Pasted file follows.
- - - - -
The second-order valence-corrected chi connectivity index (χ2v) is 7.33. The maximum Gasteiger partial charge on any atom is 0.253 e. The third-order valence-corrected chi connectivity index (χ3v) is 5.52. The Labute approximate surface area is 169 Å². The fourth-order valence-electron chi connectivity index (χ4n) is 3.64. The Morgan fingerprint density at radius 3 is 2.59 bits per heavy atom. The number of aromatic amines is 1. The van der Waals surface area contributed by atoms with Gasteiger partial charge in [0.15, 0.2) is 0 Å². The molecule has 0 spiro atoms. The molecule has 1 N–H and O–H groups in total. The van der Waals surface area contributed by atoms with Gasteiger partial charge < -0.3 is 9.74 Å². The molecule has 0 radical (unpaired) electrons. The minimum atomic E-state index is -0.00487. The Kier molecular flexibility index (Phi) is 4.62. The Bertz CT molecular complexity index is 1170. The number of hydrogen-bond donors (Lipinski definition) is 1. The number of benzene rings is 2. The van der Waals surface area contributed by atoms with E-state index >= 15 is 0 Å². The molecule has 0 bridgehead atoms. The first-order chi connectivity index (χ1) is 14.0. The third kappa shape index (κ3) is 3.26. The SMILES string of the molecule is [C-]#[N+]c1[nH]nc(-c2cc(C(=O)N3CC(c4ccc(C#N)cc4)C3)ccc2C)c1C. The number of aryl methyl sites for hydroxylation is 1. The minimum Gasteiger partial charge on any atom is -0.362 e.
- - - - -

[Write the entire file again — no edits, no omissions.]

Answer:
The second-order valence-corrected chi connectivity index (χ2v) is 7.33. The maximum Gasteiger partial charge on any atom is 0.253 e. The third-order valence-corrected chi connectivity index (χ3v) is 5.52. The Labute approximate surface area is 169 Å². The fourth-order valence-electron chi connectivity index (χ4n) is 3.64. The Morgan fingerprint density at radius 3 is 2.59 bits per heavy atom. The number of aromatic amines is 1. The van der Waals surface area contributed by atoms with Gasteiger partial charge in [0.15, 0.2) is 0 Å². The molecule has 0 spiro atoms. The molecule has 1 N–H and O–H groups in total. The van der Waals surface area contributed by atoms with Gasteiger partial charge < -0.3 is 9.74 Å². The molecule has 0 radical (unpaired) electrons. The minimum atomic E-state index is -0.00487. The Kier molecular flexibility index (Phi) is 4.62. The Bertz CT molecular complexity index is 1170. The number of hydrogen-bond donors (Lipinski definition) is 1. The number of benzene rings is 2. The van der Waals surface area contributed by atoms with E-state index >= 15 is 0 Å². The molecule has 0 bridgehead atoms. The first-order chi connectivity index (χ1) is 14.0. The third kappa shape index (κ3) is 3.26. The SMILES string of the molecule is [C-]#[N+]c1[nH]nc(-c2cc(C(=O)N3CC(c4ccc(C#N)cc4)C3)ccc2C)c1C. The number of aryl methyl sites for hydroxylation is 1. The minimum Gasteiger partial charge on any atom is -0.362 e.